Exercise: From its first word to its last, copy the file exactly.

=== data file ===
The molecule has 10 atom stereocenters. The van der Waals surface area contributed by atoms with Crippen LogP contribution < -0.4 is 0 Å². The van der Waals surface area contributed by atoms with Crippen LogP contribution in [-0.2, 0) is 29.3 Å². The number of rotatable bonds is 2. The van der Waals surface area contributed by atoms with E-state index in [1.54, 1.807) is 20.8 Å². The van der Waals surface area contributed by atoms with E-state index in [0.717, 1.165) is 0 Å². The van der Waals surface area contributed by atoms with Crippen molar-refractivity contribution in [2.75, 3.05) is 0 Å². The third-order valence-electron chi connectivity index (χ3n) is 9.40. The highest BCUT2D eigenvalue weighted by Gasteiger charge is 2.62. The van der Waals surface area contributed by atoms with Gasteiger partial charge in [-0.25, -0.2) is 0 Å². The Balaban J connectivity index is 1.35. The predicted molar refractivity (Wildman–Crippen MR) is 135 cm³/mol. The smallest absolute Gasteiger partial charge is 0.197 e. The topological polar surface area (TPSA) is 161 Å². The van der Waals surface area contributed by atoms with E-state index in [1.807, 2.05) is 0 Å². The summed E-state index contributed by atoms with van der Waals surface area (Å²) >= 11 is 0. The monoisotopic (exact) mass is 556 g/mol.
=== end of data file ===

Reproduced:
The molecule has 10 atom stereocenters. The van der Waals surface area contributed by atoms with Crippen LogP contribution < -0.4 is 0 Å². The van der Waals surface area contributed by atoms with Crippen LogP contribution in [-0.2, 0) is 29.3 Å². The number of rotatable bonds is 2. The van der Waals surface area contributed by atoms with E-state index in [1.54, 1.807) is 20.8 Å². The van der Waals surface area contributed by atoms with E-state index in [0.717, 1.165) is 0 Å². The van der Waals surface area contributed by atoms with Crippen molar-refractivity contribution in [2.75, 3.05) is 0 Å². The third-order valence-electron chi connectivity index (χ3n) is 9.40. The highest BCUT2D eigenvalue weighted by Gasteiger charge is 2.62. The van der Waals surface area contributed by atoms with Gasteiger partial charge in [-0.25, -0.2) is 0 Å². The Balaban J connectivity index is 1.35. The predicted molar refractivity (Wildman–Crippen MR) is 135 cm³/mol. The smallest absolute Gasteiger partial charge is 0.197 e. The topological polar surface area (TPSA) is 161 Å². The van der Waals surface area contributed by atoms with E-state index in [1.807, 2.05) is 0 Å². The summed E-state index contributed by atoms with van der Waals surface area (Å²) >= 11 is 0. The monoisotopic (exact) mass is 556 g/mol.